– T.O.C. –

4. Pictures of brake levers and callipers

Old road caliper model Single pivot brake
Old road calliper model Single pivot brake

– T.O.C. –

5. Mini V-brake caveats

As was nicely noticed and mentioned in Drew’s comment below, some things were left unclear about the (mini) V-brakes. Not all the “Mini V-brakes” were created equal! Let me explain.

  • V-brake” is Shimano’s marketing term, the technical term for such brake design is “linear-pull brakes” (or “direct-pull brakes”).
  • Mini V-brake” is a jargon term for V-brakes with short(er) calliper arms. See the picture below:
"Mini V-brake" (left) VS "V-brake" (right)
Mini V-brake” (left) VS “V-brake” (right)

The above-depicted calliper arm length is what determines the optimal cable pull. The longer the brake arm, the more cable needs to be pulled by the brake lever.

What happens when these are not matched? Basically, you get poor braking. For more details, see the article called: “Mechanical bicycle brakes – working principle.”

Depending on the calliper arm length, V-brake (or linear-pull) callipers can be divided into three groups:

Compatibility posts are also available in eBook (printable and Kindle) and paperback editions on Amazon:

Bicycle drivetrain compatibility book
Bicycle drivetrain compatibility book

– T.O.C. –

42 thoughts on “Compatibility [08] Mechanical brakes”

  1. Hey, thanks a lot for this list. It is really helpful and it’s kindof the only one existing 🙂
    I have one question:
    Lets assume I have u-break calipers with a 7 mm pull and v break levers.
    As the v break levers have a bigger pull than 7 mm, why are they ot compatible? Would the force be to strong?

  2. Lever that pulls too much cable has lower mechanical advantage. So the brakes would feel nice and firm on a work stand, but have lower stopping power (for the same force used on the levers) compared to the same brake calipers combined with matching brake levers. The firm feel without a brake/stopping power test is dangerously deceptive.

    • Hi, why it is possible, that New road levers are not compatible with Old
      road callipers and oposite, when
      cantilevers are compatible with old and new levers?

    • Hi Marty,

      Cantilever brakes can be adjusted for mechanical advantage to a certain degree. So the ~ 1 mm difference in levers’ cable pull can be compensated for with cantilever brake calipers.

      Also, while the old road calipers will require a bit more hand strength with new road levers, they will not be too bad – unlike V-brakes, which require drastically more cable pull to work.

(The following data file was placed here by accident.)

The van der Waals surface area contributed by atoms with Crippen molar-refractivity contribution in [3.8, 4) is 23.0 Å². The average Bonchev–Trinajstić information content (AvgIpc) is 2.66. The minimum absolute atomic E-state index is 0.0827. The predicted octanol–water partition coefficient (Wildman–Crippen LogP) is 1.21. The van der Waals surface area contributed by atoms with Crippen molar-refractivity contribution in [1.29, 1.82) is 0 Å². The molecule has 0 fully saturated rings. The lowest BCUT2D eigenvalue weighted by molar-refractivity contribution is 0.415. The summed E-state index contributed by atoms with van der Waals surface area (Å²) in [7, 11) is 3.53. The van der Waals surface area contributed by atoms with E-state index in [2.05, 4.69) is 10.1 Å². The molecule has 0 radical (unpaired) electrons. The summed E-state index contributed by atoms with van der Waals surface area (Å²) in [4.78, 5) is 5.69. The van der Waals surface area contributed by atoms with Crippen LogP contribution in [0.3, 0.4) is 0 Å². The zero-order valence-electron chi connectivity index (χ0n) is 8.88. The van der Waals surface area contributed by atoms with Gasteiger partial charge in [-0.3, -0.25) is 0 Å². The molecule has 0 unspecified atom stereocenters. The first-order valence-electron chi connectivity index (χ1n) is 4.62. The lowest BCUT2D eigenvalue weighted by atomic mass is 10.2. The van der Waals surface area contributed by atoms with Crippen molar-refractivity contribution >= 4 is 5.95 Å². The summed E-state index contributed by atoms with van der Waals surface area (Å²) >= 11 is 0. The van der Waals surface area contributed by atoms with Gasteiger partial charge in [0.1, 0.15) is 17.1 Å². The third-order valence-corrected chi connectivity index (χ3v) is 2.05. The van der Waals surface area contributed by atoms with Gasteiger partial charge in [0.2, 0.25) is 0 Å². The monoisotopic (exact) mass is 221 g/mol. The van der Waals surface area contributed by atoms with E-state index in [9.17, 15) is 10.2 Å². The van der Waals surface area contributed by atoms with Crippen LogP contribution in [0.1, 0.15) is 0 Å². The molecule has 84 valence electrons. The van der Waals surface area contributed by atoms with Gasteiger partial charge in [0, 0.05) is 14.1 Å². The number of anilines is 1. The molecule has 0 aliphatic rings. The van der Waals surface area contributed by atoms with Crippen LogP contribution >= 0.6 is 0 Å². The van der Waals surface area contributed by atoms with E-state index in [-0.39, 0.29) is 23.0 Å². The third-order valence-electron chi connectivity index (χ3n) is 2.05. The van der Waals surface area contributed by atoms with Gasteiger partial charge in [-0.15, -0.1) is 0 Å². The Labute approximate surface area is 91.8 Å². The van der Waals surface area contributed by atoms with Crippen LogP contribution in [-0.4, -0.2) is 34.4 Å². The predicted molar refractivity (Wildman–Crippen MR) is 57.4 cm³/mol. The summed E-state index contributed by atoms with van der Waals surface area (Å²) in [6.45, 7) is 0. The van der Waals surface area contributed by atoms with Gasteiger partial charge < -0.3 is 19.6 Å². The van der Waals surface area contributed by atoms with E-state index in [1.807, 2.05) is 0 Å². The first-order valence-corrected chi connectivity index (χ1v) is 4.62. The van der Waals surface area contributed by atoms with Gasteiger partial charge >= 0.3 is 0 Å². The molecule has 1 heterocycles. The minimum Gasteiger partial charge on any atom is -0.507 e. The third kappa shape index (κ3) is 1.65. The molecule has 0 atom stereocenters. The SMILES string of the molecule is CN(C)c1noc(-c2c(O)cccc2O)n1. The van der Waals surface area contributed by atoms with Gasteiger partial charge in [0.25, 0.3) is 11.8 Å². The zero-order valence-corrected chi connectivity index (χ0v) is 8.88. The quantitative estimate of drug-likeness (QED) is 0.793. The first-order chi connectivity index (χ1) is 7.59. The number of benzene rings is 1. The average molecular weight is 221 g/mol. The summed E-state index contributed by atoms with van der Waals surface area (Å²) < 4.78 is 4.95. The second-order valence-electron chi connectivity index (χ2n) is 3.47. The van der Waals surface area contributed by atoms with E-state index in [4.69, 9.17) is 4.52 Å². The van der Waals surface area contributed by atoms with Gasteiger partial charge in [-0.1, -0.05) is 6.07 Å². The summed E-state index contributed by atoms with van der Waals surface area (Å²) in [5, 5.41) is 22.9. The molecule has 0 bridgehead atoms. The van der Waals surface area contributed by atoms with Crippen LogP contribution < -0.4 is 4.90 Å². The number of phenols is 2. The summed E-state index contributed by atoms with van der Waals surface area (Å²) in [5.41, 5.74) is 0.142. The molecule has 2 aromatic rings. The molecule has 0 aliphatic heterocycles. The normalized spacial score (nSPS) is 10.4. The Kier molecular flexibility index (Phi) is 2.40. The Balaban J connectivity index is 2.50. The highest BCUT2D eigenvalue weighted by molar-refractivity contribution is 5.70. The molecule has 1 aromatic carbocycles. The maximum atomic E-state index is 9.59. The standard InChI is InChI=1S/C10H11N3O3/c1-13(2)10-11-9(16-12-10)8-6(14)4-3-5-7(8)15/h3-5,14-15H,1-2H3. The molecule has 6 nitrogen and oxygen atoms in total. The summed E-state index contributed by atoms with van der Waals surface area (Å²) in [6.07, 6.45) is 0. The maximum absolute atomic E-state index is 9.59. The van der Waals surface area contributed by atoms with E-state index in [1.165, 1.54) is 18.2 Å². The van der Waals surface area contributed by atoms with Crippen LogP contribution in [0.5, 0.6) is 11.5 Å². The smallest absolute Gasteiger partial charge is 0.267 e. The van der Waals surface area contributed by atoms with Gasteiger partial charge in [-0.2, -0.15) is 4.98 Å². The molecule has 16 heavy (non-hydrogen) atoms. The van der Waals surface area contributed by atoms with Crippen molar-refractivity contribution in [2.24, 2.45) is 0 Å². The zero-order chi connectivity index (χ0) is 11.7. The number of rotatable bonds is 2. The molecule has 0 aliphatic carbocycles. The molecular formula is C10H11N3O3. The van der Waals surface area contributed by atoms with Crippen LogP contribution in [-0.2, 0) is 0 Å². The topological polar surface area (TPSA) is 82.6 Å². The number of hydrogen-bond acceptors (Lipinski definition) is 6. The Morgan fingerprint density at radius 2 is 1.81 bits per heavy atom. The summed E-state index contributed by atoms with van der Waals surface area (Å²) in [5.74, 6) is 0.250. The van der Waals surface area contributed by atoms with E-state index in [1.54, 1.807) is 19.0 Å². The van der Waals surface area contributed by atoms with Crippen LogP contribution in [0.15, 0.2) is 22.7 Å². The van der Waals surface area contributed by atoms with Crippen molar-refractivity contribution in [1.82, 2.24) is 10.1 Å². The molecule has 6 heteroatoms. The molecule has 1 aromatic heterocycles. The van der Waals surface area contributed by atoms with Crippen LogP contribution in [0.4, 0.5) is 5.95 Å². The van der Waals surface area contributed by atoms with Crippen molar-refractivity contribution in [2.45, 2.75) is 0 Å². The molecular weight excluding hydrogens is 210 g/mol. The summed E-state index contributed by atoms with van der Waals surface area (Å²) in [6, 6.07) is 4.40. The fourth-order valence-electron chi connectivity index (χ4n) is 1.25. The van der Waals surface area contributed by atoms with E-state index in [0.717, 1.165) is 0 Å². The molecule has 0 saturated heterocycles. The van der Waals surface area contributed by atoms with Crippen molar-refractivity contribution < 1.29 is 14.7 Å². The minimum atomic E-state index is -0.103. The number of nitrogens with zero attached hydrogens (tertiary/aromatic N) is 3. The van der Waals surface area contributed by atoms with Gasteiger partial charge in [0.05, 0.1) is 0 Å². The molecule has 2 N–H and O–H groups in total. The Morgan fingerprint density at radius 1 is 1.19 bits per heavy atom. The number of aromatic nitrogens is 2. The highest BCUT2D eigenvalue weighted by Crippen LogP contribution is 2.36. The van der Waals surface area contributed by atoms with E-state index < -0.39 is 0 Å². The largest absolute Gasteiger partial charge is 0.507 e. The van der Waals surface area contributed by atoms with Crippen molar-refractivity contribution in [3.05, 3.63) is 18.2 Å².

3. Would a Shimano Tourney 7 Speed Road Groupset brake lever be compatible with a MTB mechanical disc brake caliper?

    Was under the impression that up to 10 (and more likely for 6, 7, and 8 speed) road & MTB parts are interchangeable.

    Thanks in advance.



    • Stated compatibility (up to 10 speeds) goes for shifters, not brake levers.

      MTB and Road mechanical discs don’t have the same cable pull – MTB mechanical disc brakes require a lot more cable pull (such that only V-brake levers can provide). Pairing them with road levers (have done it) would require:

      – Having very straight (true) discs
      – So that pads can be placed as close to the disc as possible

      And it would result in:

      – Brake levers having a relatively long travel (in spite of pads placed very close to the discs, without that brake levers would bottom out before any strong brake force is achieved).
      – Brakes having good modulation and very strong braking power, due to very large mechanical advantage caused by using road levers with a lot shorter cable pull than the calipers are designed for. But with the risk of levers bottoming out as soon as pads get any noticeable wear (requiring pads to be re-set to remain closer to the disc).

      So I’d advise getting a pair of Avid BB7 ROAD brake calipers, if using road brake levers.
      While Avid MTB BB5 and BB7 calipers are best used with MTB (V-brake) brake levers.

  4. Hi,

    Wow!! 😮

    Thanks for the prompt and detailed answer.